[1] The D Major Flute Concerto seems to be a signature piece for Jean Ferrandis. On his CV it says, “Leonard Bernstein was so impressed by his performance of the adagio from Mozart’s D major concerto that he remarked ‘It is Pan himself!’ and subsequently composed a cadenza for Mr. Ferrandis.” On the front page of his website, there is an audio clip of the rehearsal of the concerto where Bernstein says this: “C’est pan lui-même!” Also, I don’t mean to put down Mozart. He remains the composer I listen to the most. I just don’t think he was at his best when composing these pieces, fun though they are.

Letter to the Editor

The Cause Eric AltermanI always look forward to Fridays, for many reasons, but especially because Eric Alterman releases his blog post that day where he also has at least one of his own articles and one by Reed Richardson. Last week, I clicked over to The Nation where Alterman keeps his blog, Altercation, and… Nothing! I knew he wasn’t gone for good; he’s an institution: a liberal curmudgeon—and so precocious! He just published The Cuase: The Fight for American Liberalism from Franklin Roosevelt to Barack Obama,[1] which I have, but haven’t gotten to because I am too busy devouring Michelle Alexander’s important The New Jim Crow and I got sidetracked reading some policy candy that I promised myself I wouldn’t read: Paul Krugman’s End This Depression Now!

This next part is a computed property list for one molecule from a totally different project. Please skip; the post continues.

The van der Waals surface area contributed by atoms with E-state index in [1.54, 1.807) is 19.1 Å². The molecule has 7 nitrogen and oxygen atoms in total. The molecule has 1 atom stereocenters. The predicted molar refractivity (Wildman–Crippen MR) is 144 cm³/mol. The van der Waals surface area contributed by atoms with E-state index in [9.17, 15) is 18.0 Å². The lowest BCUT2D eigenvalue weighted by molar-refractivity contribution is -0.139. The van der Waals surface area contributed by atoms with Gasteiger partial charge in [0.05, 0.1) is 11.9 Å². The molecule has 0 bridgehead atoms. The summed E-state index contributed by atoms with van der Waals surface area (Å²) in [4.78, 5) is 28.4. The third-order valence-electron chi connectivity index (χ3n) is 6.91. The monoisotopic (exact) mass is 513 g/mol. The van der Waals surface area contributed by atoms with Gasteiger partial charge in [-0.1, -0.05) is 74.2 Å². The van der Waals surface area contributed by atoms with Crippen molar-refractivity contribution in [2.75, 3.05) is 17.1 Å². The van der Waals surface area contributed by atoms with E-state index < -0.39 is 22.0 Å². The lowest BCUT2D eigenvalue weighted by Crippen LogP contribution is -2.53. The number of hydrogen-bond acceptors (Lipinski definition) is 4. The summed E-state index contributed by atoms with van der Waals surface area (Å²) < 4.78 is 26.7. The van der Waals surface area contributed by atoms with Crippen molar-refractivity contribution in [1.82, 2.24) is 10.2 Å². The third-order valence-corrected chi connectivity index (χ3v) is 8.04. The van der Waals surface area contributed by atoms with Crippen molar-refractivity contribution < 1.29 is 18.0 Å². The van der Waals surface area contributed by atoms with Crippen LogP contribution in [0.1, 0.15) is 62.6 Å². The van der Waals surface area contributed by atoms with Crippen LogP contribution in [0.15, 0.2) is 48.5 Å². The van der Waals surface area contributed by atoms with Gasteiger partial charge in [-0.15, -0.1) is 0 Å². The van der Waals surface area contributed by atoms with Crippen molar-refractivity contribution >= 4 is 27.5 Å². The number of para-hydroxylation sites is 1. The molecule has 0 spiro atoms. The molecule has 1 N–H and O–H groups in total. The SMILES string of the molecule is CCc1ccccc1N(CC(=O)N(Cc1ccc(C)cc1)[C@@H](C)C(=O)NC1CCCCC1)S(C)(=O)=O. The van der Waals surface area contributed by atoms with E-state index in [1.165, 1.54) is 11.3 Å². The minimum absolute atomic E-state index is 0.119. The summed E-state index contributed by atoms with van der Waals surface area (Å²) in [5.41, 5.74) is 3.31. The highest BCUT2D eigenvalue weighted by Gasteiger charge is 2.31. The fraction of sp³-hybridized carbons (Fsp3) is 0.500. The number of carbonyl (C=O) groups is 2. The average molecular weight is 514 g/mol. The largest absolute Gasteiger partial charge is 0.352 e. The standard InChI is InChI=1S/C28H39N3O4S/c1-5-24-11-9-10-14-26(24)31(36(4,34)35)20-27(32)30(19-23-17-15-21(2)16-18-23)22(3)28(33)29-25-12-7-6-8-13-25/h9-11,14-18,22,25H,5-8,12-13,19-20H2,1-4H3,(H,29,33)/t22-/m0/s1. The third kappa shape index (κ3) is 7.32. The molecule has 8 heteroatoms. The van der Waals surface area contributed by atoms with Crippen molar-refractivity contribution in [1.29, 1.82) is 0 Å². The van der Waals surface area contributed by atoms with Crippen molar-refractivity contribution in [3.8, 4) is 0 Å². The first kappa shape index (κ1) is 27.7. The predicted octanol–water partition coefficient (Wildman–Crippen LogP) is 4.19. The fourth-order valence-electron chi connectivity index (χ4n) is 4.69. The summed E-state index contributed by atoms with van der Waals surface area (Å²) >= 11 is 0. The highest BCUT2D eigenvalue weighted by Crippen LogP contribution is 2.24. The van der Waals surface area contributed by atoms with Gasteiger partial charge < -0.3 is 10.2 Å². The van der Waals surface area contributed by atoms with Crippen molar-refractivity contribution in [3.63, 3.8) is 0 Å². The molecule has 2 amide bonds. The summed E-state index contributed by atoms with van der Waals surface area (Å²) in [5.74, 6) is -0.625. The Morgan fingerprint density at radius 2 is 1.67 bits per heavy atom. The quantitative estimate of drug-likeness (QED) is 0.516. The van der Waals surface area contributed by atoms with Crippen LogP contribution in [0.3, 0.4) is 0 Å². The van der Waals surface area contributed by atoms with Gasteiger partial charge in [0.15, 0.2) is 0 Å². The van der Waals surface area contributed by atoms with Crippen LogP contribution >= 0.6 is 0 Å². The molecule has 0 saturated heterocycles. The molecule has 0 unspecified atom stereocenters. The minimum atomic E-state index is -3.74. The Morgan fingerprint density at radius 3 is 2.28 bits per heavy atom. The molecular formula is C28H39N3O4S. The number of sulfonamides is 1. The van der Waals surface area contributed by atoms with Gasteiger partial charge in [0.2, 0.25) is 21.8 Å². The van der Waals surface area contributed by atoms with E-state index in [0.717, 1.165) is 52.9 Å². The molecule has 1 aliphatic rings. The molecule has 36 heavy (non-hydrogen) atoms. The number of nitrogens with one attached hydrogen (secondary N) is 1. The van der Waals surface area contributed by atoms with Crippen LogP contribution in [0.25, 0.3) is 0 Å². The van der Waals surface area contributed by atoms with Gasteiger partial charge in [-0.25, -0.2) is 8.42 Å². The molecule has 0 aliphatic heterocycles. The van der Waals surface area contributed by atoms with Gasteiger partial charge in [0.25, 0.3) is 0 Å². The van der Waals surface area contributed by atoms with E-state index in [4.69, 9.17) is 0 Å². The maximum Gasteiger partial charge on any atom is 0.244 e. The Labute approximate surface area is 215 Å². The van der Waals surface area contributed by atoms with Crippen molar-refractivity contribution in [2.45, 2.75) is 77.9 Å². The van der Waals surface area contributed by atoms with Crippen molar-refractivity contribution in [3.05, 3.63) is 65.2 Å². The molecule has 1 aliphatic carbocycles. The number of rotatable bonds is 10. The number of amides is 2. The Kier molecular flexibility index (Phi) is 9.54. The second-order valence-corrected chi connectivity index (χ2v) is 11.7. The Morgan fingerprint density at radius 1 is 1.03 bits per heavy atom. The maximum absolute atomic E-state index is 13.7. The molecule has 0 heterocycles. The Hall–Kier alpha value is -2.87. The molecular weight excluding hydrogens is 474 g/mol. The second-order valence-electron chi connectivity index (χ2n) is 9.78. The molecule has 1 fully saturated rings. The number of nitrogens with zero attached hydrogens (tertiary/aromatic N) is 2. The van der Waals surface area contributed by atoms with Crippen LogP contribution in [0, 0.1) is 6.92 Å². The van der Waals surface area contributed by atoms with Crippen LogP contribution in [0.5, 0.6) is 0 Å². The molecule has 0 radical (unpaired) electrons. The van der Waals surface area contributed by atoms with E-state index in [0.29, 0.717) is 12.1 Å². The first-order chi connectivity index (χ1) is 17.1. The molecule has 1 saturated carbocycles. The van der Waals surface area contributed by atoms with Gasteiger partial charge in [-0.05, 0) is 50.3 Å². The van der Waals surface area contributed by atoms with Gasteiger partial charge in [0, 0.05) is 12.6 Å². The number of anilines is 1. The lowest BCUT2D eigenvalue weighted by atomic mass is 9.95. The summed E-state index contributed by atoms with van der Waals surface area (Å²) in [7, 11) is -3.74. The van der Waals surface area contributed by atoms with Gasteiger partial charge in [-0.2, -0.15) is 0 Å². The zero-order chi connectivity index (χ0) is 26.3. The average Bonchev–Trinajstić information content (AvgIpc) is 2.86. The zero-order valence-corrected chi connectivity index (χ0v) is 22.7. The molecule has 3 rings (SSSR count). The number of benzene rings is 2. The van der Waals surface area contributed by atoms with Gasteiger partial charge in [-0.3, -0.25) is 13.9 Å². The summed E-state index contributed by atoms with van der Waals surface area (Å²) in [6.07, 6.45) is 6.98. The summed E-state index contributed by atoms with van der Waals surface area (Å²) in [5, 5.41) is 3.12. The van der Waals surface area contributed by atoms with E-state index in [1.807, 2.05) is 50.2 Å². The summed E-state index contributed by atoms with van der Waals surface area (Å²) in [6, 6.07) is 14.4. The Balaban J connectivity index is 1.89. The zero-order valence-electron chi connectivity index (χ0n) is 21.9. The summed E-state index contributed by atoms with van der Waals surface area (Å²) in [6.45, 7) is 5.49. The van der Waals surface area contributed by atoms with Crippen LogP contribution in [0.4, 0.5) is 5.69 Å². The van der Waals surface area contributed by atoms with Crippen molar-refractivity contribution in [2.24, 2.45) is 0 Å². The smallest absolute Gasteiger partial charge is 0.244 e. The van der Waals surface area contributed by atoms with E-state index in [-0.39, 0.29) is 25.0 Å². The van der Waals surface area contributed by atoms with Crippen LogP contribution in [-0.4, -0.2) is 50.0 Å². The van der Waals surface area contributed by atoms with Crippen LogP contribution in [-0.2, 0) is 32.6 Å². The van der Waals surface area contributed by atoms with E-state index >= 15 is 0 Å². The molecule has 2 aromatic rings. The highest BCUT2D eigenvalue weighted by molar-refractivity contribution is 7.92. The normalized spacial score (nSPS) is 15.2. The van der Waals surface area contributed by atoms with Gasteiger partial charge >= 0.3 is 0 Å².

So I figured that maybe Alterman took the week off. This did not stop me, however, from clicking to The Nation on Saturday morning, only to find his new page was up. I was so giddy that I sent off the following missive that he published this week:

“Wehw!” I said, wiping the sweat from my brow with the back of my hand.

“When you weren’t here on Friday, I thought you had abandoned me!”

“No grasshopper,” Eric Alterman said. “I would never abandon my reading public.”

“Even for a book tour?” I asked.

“Even for a book tour,” he said.

And all was calm.

Alterman appears to like my sense of humor, because this is the second cheeky letter of mine he’s published this year. Or it could be that I’m the only one who writes to him. I like this approach to commenting on written works. The standard method in the blogosphere of everyone with an opinion piling on strikes me as largely a waste of time. The few good comments are overwhelmed in a sea of trash. I would rather go back to the old magazine model where only the few letters deemed worth while are published so that a reasonable number of people would actually take the time to read them. I understand that there is a strong narcissistic aspect to commenting (or writing) in any way. But in the new model, it seems worse because it is so much more useless.